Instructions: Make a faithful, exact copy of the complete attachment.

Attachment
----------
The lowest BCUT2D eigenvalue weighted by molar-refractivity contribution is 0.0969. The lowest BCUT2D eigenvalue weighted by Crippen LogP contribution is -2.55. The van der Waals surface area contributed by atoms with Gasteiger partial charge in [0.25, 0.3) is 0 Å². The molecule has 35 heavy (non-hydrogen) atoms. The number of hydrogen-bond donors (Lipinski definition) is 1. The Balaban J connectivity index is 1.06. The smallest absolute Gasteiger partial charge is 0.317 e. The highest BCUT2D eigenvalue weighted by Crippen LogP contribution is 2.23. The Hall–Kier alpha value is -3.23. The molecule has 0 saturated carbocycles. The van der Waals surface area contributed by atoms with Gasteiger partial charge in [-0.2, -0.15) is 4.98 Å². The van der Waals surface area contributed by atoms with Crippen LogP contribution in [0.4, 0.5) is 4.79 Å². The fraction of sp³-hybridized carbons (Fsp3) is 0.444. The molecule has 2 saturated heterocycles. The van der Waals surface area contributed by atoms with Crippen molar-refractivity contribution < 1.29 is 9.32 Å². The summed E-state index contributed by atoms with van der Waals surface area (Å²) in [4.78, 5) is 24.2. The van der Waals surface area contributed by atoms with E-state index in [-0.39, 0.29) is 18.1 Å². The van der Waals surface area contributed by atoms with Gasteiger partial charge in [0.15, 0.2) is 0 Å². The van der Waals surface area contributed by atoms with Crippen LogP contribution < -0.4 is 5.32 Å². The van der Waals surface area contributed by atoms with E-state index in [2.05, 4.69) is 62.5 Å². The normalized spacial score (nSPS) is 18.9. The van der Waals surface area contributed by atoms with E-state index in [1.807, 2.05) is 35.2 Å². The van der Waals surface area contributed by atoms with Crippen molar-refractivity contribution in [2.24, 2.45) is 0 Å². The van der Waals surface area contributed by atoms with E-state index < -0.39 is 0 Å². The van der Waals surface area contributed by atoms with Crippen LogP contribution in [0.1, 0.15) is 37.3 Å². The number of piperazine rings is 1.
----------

The lowest BCUT2D eigenvalue weighted by molar-refractivity contribution is 0.0969. The lowest BCUT2D eigenvalue weighted by Crippen LogP contribution is -2.55. The van der Waals surface area contributed by atoms with Gasteiger partial charge in [0.25, 0.3) is 0 Å². The molecule has 35 heavy (non-hydrogen) atoms. The number of hydrogen-bond donors (Lipinski definition) is 1. The Balaban J connectivity index is 1.06. The smallest absolute Gasteiger partial charge is 0.317 e. The highest BCUT2D eigenvalue weighted by Crippen LogP contribution is 2.23. The Hall–Kier alpha value is -3.23. The molecule has 0 saturated carbocycles. The van der Waals surface area contributed by atoms with Gasteiger partial charge in [-0.2, -0.15) is 4.98 Å². The van der Waals surface area contributed by atoms with Crippen LogP contribution in [0.4, 0.5) is 4.79 Å². The fraction of sp³-hybridized carbons (Fsp3) is 0.444. The molecule has 2 saturated heterocycles. The van der Waals surface area contributed by atoms with Crippen molar-refractivity contribution < 1.29 is 9.32 Å². The summed E-state index contributed by atoms with van der Waals surface area (Å²) in [4.78, 5) is 24.2. The van der Waals surface area contributed by atoms with E-state index in [-0.39, 0.29) is 18.1 Å². The van der Waals surface area contributed by atoms with Gasteiger partial charge in [0.15, 0.2) is 0 Å². The van der Waals surface area contributed by atoms with Crippen LogP contribution < -0.4 is 5.32 Å². The van der Waals surface area contributed by atoms with E-state index in [2.05, 4.69) is 62.5 Å². The normalized spacial score (nSPS) is 18.9. The van der Waals surface area contributed by atoms with E-state index in [1.807, 2.05) is 35.2 Å². The van der Waals surface area contributed by atoms with Crippen molar-refractivity contribution in [2.24, 2.45) is 0 Å². The van der Waals surface area contributed by atoms with E-state index < -0.39 is 0 Å². The van der Waals surface area contributed by atoms with Crippen LogP contribution in [0.1, 0.15) is 37.3 Å². The number of piperazine rings is 1.